Transport Airlines

JetBlue’s Q4 Profits Beat Expectations Due to Higher Change Fee and Ticket Prices

Jan 29, 2014 1:00 pm

Skift Take

Higher ticket prices helped all major U.S. airlines report fourth-quarter profits that beat analyst forecasts; however, winter storms are expected to drag down that profit growth in the first quarter of 2014.

— Samantha Shankman

Free Report: The Future of Personalized Marketing in Travel

Peter Dutton  / Flickr

A JetBlue jet readies for its flight from New York City's JFK to Orlando International. Peter Dutton / Flickr


JetBlue Airways on Wednesday reported a higher-than-expected quarterly profit as rising ticket prices bolstered revenue.

The New York-based carrier cited “strong” revenue trends for the current period but added flight cancellations this month in wake of unfavorable weather in the U.S. Northeast would hurt first quarter results.

Net income was $47 million, or 14 cents a diluted share, for the fourth quarter, compared with $1 million, or nil cents a share, a year earlier. Analysts expected 13 cents, according to Thomson Reuters I/B/E/S.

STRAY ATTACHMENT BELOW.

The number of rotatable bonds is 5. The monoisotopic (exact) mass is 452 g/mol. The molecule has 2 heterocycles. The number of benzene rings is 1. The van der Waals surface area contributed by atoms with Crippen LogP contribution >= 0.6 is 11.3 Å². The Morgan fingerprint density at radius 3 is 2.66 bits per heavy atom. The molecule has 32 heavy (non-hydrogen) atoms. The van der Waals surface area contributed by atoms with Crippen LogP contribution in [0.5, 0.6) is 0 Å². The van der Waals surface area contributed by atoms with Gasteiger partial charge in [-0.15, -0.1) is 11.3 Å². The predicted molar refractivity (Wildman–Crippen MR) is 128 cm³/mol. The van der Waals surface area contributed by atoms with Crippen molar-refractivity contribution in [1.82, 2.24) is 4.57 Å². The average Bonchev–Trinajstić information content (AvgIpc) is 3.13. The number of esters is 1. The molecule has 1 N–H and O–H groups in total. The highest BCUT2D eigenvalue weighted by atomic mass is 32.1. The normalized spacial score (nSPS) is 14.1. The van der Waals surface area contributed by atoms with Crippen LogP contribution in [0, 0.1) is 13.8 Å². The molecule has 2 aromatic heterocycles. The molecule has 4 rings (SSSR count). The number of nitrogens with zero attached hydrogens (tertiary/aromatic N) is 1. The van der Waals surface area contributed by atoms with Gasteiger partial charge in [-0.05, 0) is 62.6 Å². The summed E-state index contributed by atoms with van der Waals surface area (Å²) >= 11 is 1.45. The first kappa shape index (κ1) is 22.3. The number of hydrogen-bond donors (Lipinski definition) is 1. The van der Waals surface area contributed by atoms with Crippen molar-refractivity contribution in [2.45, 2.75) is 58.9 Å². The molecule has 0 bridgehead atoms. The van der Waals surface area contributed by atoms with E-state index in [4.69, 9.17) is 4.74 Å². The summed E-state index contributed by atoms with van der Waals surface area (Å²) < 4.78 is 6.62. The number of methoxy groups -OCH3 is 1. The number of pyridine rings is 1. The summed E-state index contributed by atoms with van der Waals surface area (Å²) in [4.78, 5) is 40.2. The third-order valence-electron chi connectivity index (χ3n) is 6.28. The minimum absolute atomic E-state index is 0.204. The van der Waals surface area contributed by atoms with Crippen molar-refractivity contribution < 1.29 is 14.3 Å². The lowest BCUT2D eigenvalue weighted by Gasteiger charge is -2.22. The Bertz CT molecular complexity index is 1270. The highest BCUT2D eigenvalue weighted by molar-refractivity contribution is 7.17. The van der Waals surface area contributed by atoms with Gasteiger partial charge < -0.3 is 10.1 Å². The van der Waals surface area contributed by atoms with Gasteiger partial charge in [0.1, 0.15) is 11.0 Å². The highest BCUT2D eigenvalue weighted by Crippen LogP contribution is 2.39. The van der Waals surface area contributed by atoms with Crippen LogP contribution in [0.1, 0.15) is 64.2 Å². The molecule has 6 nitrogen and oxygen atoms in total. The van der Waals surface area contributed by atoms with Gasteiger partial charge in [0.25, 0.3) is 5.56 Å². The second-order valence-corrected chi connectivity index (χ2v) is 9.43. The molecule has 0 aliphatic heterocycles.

Quarterly revenue rose 14 percent to $1.37 billion, compared with $1.35 billion expected by analysts. The average airfare increased 8.9 percent to $168.94.

New York-based JetBlue, which competes with big full-service airlines as well as newer entrants with a low-cost focus, increased flights to the Caribbean and Latin America and raised some change fees to bolster revenue. This year, it will start offering lie-flat beds on cross-country flights in a bid to attract more business travelers.

The carrier, which has 80 percent of its operations in the U.S. Northeast, has struggled to keep down costs, which rose nearly 9 percent in the fourth quarter. Expenses tied to fuel and salaries rose 5 percent and 12 percent, respectively, while costs for maintenance materials and repairs spiked 23 percent.

JetBlue said January winter weather that led it to cancel about 1,800 flights would hurt first-quarter operating income by $30 million and reduced total revenue by about $45 million. The company shut down operations at airports in Boston and the New York area on Jan. 6 to get its operations back on track .

Copyright (2014) Thomson Reuters. Click for restrictions

Tags: ,

Next Up

More on Skift

SAP’s $8.3 Billion Acquisition of Concur Means the Death of the Perfect Trip
JetBlue CEO David Barger Will Be Replaced by Current President Robin Hayes
The 9/11 Memorial and Museum Has a Few Lessons About the Future of Tourism
Register Now for a Webinar on “The Rise of the Silent Traveler”